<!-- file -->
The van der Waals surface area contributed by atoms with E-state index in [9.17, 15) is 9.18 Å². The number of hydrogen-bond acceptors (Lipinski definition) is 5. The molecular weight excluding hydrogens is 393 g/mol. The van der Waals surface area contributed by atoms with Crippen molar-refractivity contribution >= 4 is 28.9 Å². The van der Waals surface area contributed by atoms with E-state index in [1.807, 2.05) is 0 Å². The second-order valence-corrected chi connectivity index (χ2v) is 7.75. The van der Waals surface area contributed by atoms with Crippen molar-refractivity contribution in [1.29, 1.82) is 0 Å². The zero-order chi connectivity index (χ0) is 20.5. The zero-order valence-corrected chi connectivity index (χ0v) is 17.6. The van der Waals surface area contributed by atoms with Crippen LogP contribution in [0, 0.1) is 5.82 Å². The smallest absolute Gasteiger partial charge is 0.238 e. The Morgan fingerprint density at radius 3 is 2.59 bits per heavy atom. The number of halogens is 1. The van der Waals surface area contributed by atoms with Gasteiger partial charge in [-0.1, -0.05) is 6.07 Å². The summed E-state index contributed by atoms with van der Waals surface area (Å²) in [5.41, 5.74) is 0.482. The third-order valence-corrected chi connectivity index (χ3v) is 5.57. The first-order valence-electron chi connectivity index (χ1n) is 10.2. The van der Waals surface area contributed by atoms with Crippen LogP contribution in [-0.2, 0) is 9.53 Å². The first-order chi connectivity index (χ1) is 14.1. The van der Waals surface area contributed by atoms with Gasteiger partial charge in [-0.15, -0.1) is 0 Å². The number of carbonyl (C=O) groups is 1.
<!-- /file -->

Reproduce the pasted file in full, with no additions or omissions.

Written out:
The van der Waals surface area contributed by atoms with E-state index in [9.17, 15) is 9.18 Å². The number of hydrogen-bond acceptors (Lipinski definition) is 5. The molecular weight excluding hydrogens is 393 g/mol. The van der Waals surface area contributed by atoms with Crippen molar-refractivity contribution >= 4 is 28.9 Å². The van der Waals surface area contributed by atoms with E-state index in [1.807, 2.05) is 0 Å². The second-order valence-corrected chi connectivity index (χ2v) is 7.75. The van der Waals surface area contributed by atoms with Crippen molar-refractivity contribution in [1.29, 1.82) is 0 Å². The zero-order chi connectivity index (χ0) is 20.5. The zero-order valence-corrected chi connectivity index (χ0v) is 17.6. The van der Waals surface area contributed by atoms with Crippen LogP contribution in [0, 0.1) is 5.82 Å². The smallest absolute Gasteiger partial charge is 0.238 e. The Morgan fingerprint density at radius 3 is 2.59 bits per heavy atom. The number of halogens is 1. The van der Waals surface area contributed by atoms with Gasteiger partial charge in [-0.1, -0.05) is 6.07 Å². The summed E-state index contributed by atoms with van der Waals surface area (Å²) in [5.41, 5.74) is 0.482. The third-order valence-corrected chi connectivity index (χ3v) is 5.57. The first-order valence-electron chi connectivity index (χ1n) is 10.2. The van der Waals surface area contributed by atoms with Crippen LogP contribution in [-0.2, 0) is 9.53 Å². The first-order chi connectivity index (χ1) is 14.1. The van der Waals surface area contributed by atoms with Gasteiger partial charge in [-0.15, -0.1) is 0 Å². The number of carbonyl (C=O) groups is 1.